Note from the Editors

"Attempting to solve problems using the tools, techniques, and thoughts that created them is silly," as Milo Clark often averred in these pages -- a notion of thinking outside the box to which Swans subscribes. Yet with the global economy facing seemingly insurmountable challenges, the technique most prominently at play in the mainstream is the well-honed propaganda that seduces We the Sheeple into tolerating obscene executive compensation packages while our wages shrink; believing the economy will collapse if taxes on the wealthy increase; and considering redistribution of riches and universal health care as evil and socialistic, when we direly need a piece of those riches and sorely lack access to that health care. Gilles d'Aymery covers the latest round of economic excesses and ecchymoses, and shares a glimpse of the scary French social system, the Wal*Mart paradox, and more. Following on propaganda, Michael Barker investigates the US government's manipulation of the media and the role of the recently formed Center for International Media Assistance, while Charles Marowitz critiques, to put it mildly, the bombastic bursts of political clichés spewing across the airwaves from Rush Limbaugh and his ilk, who hope that the Obama ship will sink, not understanding they too are on board.

Obscene financial packages for the powerful are not just Made in America, by the way -- Femi Akomolafe reports from Ghana on the mind-bending pensions that his former president and parliament awarded themselves after turning this once proud nation into a groveling vassal state of the imperialists. From Ghana we turn our sights to Istanbul, with Peter Byrne leading our tour through his wonderful experiences, past and present. We then make a stop at the silver screen with a treatise by Raju Peddada on the art of critique and the kitschy state of film reviewing in our contemporary culture. And an innocent request to Art Shay for an explanation of Chicago politics resulted in the debut of a musical, 21st century movie-murder-fantasy screenplay -- perhaps the only way he could capture the craziness of the genre that most recently produced Rod Blagojevich.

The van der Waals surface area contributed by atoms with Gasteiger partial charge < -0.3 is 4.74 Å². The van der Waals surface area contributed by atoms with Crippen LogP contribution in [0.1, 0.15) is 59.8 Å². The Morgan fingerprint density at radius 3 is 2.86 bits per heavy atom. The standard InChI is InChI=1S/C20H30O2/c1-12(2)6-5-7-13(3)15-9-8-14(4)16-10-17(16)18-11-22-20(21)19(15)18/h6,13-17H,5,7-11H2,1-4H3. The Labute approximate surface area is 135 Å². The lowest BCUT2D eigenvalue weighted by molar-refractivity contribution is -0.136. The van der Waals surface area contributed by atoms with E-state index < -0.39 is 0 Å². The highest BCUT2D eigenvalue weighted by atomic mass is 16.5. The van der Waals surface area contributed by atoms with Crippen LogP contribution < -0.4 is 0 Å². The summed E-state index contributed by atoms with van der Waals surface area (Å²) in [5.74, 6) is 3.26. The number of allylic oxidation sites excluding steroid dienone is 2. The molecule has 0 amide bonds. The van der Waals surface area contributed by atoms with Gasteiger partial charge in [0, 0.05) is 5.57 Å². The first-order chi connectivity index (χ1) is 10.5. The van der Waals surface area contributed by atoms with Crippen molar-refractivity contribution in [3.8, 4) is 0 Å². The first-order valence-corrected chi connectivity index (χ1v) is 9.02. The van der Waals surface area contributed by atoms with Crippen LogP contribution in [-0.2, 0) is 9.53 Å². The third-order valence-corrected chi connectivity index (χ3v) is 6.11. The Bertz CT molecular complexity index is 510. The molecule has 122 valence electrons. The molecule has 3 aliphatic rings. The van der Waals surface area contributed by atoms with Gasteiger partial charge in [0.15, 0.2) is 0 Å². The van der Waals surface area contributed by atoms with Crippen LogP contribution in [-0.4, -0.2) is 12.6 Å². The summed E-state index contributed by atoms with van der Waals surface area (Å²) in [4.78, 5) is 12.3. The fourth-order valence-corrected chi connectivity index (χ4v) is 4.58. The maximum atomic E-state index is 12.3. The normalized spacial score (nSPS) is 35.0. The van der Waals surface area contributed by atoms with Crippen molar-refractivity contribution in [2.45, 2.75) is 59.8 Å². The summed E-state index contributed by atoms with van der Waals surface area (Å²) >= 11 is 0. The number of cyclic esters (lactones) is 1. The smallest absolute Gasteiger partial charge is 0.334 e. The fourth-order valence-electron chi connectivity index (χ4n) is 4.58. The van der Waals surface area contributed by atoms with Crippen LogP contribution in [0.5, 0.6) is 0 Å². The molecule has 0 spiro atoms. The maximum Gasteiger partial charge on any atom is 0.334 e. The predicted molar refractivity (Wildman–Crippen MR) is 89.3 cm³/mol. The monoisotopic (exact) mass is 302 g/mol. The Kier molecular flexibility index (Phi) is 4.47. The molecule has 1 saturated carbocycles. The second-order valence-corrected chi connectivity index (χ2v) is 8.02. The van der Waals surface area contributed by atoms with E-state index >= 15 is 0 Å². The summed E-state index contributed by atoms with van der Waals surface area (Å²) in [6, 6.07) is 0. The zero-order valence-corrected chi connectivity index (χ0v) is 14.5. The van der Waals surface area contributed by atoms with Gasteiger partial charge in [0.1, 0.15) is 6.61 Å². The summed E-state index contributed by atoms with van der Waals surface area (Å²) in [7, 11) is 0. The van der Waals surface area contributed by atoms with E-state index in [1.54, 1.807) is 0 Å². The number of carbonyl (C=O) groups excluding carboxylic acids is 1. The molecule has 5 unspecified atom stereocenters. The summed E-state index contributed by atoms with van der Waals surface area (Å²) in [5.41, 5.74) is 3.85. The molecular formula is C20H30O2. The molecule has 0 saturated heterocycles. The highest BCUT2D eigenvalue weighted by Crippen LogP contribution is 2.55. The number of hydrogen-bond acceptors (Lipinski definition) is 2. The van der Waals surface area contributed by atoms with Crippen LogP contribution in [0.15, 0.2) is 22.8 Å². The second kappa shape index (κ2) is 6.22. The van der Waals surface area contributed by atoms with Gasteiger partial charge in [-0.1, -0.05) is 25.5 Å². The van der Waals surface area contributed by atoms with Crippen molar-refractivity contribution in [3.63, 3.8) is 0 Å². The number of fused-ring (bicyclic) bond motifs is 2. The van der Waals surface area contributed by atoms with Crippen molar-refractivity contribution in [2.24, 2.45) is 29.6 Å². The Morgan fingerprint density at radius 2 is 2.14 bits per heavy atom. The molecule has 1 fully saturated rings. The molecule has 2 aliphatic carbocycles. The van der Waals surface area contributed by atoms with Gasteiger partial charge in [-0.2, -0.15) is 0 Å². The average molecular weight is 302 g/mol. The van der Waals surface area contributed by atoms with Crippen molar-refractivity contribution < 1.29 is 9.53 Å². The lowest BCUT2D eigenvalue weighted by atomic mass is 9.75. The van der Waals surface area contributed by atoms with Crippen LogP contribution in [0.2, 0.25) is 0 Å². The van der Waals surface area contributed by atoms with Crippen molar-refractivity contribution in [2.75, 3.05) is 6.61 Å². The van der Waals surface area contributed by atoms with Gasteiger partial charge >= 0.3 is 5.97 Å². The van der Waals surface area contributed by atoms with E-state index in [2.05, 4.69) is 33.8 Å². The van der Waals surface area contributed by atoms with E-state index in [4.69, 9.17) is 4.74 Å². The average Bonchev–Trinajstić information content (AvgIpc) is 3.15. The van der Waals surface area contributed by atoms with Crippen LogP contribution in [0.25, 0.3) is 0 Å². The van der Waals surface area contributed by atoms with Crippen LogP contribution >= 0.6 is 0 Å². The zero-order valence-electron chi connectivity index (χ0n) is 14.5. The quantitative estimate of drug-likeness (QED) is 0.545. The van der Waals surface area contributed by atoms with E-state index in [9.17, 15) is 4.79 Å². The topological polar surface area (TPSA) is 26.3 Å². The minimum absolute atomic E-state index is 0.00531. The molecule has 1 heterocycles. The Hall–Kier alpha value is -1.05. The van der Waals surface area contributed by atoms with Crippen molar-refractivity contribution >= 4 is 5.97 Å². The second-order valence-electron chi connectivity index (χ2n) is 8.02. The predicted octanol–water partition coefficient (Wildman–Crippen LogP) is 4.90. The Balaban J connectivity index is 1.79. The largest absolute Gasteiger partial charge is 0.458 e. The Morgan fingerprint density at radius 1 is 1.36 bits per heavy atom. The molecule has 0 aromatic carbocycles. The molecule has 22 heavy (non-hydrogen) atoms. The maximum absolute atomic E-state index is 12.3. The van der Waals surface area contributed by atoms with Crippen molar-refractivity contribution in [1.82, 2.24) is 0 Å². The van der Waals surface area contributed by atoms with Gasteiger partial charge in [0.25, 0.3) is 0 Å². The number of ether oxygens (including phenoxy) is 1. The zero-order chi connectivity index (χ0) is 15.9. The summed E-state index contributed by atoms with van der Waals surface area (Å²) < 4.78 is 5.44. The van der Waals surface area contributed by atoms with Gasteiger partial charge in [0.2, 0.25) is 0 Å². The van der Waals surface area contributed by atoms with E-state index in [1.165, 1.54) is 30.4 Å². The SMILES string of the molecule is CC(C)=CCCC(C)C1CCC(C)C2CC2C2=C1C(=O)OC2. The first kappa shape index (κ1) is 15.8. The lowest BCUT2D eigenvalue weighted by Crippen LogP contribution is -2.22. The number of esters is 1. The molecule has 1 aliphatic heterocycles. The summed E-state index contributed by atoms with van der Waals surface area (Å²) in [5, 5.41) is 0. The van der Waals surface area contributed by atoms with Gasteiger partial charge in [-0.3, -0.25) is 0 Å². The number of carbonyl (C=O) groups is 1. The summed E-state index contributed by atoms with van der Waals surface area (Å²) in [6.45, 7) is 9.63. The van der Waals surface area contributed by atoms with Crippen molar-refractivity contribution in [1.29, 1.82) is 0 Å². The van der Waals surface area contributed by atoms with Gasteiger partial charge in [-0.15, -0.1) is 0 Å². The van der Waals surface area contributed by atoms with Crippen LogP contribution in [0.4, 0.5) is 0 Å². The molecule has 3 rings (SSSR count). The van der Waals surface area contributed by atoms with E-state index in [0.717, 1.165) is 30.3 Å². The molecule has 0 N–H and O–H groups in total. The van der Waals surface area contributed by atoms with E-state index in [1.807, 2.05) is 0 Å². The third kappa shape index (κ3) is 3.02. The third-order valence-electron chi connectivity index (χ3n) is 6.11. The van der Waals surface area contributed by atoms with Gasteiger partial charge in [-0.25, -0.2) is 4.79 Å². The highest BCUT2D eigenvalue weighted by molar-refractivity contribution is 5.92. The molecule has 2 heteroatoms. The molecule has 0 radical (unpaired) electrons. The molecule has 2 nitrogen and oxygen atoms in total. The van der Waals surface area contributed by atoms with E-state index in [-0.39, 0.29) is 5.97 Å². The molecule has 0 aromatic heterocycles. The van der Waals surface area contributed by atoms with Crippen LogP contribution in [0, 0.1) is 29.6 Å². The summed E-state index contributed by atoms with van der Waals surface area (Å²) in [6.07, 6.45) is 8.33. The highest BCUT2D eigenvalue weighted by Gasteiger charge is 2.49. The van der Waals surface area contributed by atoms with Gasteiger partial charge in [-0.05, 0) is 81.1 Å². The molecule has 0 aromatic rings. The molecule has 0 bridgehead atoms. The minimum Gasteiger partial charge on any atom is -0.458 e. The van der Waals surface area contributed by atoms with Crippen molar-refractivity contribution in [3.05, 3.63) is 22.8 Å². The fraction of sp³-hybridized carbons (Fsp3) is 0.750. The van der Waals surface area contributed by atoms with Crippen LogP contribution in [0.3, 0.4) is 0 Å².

From the reading room, Charles Marowitz explains his life-long love for writer William Saroyan, who lives on through his celebration of the ordinary and of being, while poetry comes to life through Guido Monte's simple word that breaks the chain of war and Marie Rennard's polesy on the earth-bound music that makes it worth sticking around. Scott Porter has some thoughts on how humanity might escape from the darkness, and we close with your words, including an open letter to President Obama; thoughts on Dmitry Orlov, socially irresponsible doomsters, and survivalism lite; peeling back the propaganda to understand the tragic events in Gaza, and more.

As always, please form your OWN opinion, and let your friends (and foes) know about Swans. It's your voice that makes ours grow.

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Tidbits Flying Across the Martian Desk

Gilles d'Aymery:  Blips #82